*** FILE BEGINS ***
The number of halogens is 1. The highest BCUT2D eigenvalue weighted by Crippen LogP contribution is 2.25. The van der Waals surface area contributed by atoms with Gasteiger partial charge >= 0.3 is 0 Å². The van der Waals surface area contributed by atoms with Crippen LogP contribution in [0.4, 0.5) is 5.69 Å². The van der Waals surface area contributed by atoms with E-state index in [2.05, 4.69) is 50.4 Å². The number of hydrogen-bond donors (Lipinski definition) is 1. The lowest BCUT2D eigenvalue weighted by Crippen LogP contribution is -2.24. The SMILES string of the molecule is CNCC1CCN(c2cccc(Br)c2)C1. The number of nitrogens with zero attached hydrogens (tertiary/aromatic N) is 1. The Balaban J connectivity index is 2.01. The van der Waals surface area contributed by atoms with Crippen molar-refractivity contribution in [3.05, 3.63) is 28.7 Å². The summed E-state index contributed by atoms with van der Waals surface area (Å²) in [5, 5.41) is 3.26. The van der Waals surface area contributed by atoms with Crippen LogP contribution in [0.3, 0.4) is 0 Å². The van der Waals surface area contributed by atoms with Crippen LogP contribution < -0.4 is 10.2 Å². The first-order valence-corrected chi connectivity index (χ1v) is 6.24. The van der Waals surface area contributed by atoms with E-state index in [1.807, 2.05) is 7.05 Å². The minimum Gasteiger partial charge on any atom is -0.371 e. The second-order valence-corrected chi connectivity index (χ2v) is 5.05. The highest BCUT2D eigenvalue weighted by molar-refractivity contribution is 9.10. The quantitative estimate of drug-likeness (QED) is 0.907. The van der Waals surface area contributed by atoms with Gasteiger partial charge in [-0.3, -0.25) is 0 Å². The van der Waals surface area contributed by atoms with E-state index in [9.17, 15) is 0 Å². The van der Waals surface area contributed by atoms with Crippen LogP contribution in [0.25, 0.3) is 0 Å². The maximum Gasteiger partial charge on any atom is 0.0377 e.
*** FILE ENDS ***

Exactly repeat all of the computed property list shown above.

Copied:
The number of halogens is 1. The highest BCUT2D eigenvalue weighted by Crippen LogP contribution is 2.25. The van der Waals surface area contributed by atoms with Gasteiger partial charge >= 0.3 is 0 Å². The van der Waals surface area contributed by atoms with Crippen LogP contribution in [0.4, 0.5) is 5.69 Å². The van der Waals surface area contributed by atoms with E-state index in [2.05, 4.69) is 50.4 Å². The number of hydrogen-bond donors (Lipinski definition) is 1. The lowest BCUT2D eigenvalue weighted by Crippen LogP contribution is -2.24. The SMILES string of the molecule is CNCC1CCN(c2cccc(Br)c2)C1. The number of nitrogens with zero attached hydrogens (tertiary/aromatic N) is 1. The Balaban J connectivity index is 2.01. The van der Waals surface area contributed by atoms with Crippen molar-refractivity contribution in [3.05, 3.63) is 28.7 Å². The summed E-state index contributed by atoms with van der Waals surface area (Å²) in [5, 5.41) is 3.26. The van der Waals surface area contributed by atoms with Crippen LogP contribution in [0.3, 0.4) is 0 Å². The van der Waals surface area contributed by atoms with Crippen LogP contribution < -0.4 is 10.2 Å². The first-order valence-corrected chi connectivity index (χ1v) is 6.24. The van der Waals surface area contributed by atoms with E-state index in [1.807, 2.05) is 7.05 Å². The minimum Gasteiger partial charge on any atom is -0.371 e. The second-order valence-corrected chi connectivity index (χ2v) is 5.05. The highest BCUT2D eigenvalue weighted by molar-refractivity contribution is 9.10. The quantitative estimate of drug-likeness (QED) is 0.907. The van der Waals surface area contributed by atoms with Gasteiger partial charge in [-0.3, -0.25) is 0 Å². The van der Waals surface area contributed by atoms with E-state index in [9.17, 15) is 0 Å². The van der Waals surface area contributed by atoms with Crippen LogP contribution in [0.25, 0.3) is 0 Å². The maximum Gasteiger partial charge on any atom is 0.0377 e.